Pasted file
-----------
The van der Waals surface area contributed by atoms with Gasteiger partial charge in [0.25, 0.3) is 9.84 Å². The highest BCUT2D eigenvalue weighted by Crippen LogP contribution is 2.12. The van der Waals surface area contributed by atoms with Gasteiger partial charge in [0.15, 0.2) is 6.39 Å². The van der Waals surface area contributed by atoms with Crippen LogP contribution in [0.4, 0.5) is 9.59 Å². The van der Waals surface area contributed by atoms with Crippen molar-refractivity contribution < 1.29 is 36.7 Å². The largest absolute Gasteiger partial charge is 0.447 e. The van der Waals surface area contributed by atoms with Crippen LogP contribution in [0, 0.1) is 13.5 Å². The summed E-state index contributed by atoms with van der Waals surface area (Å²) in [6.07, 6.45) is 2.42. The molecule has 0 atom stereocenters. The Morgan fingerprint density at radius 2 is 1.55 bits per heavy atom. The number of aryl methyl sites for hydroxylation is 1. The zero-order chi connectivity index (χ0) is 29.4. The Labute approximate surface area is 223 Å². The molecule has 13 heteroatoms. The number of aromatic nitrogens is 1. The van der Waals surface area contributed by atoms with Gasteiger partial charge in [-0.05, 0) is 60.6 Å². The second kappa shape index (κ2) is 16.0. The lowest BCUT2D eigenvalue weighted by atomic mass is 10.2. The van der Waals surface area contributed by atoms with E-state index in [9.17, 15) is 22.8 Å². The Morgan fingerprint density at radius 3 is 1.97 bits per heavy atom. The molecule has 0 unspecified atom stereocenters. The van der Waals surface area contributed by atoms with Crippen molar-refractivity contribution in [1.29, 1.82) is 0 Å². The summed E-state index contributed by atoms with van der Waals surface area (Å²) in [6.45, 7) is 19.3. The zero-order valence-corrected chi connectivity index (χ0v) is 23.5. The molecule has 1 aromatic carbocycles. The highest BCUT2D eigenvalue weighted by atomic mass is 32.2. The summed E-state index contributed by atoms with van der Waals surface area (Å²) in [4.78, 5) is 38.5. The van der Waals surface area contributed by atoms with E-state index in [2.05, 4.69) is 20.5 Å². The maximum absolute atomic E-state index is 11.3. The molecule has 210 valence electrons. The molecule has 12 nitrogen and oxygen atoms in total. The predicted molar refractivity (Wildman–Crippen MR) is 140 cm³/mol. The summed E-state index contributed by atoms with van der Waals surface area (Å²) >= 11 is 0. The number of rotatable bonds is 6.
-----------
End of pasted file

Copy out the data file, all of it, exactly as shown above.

The van der Waals surface area contributed by atoms with Gasteiger partial charge in [0.25, 0.3) is 9.84 Å². The highest BCUT2D eigenvalue weighted by Crippen LogP contribution is 2.12. The van der Waals surface area contributed by atoms with Gasteiger partial charge in [0.15, 0.2) is 6.39 Å². The van der Waals surface area contributed by atoms with Crippen LogP contribution in [0.4, 0.5) is 9.59 Å². The van der Waals surface area contributed by atoms with Crippen molar-refractivity contribution < 1.29 is 36.7 Å². The largest absolute Gasteiger partial charge is 0.447 e. The van der Waals surface area contributed by atoms with Crippen LogP contribution in [0, 0.1) is 13.5 Å². The summed E-state index contributed by atoms with van der Waals surface area (Å²) in [6.07, 6.45) is 2.42. The molecule has 0 atom stereocenters. The Morgan fingerprint density at radius 2 is 1.55 bits per heavy atom. The number of aryl methyl sites for hydroxylation is 1. The zero-order chi connectivity index (χ0) is 29.4. The Labute approximate surface area is 223 Å². The molecule has 13 heteroatoms. The number of aromatic nitrogens is 1. The van der Waals surface area contributed by atoms with Gasteiger partial charge in [-0.05, 0) is 60.6 Å². The second kappa shape index (κ2) is 16.0. The lowest BCUT2D eigenvalue weighted by atomic mass is 10.2. The van der Waals surface area contributed by atoms with E-state index in [9.17, 15) is 22.8 Å². The Morgan fingerprint density at radius 3 is 1.97 bits per heavy atom. The molecule has 0 unspecified atom stereocenters. The van der Waals surface area contributed by atoms with Crippen molar-refractivity contribution in [1.29, 1.82) is 0 Å². The summed E-state index contributed by atoms with van der Waals surface area (Å²) in [6.45, 7) is 19.3. The zero-order valence-corrected chi connectivity index (χ0v) is 23.5. The molecule has 1 aromatic carbocycles. The highest BCUT2D eigenvalue weighted by atomic mass is 32.2. The summed E-state index contributed by atoms with van der Waals surface area (Å²) in [4.78, 5) is 38.5. The van der Waals surface area contributed by atoms with E-state index in [2.05, 4.69) is 20.5 Å². The maximum absolute atomic E-state index is 11.3. The molecule has 210 valence electrons. The molecule has 12 nitrogen and oxygen atoms in total. The predicted molar refractivity (Wildman–Crippen MR) is 140 cm³/mol. The summed E-state index contributed by atoms with van der Waals surface area (Å²) >= 11 is 0. The number of rotatable bonds is 6.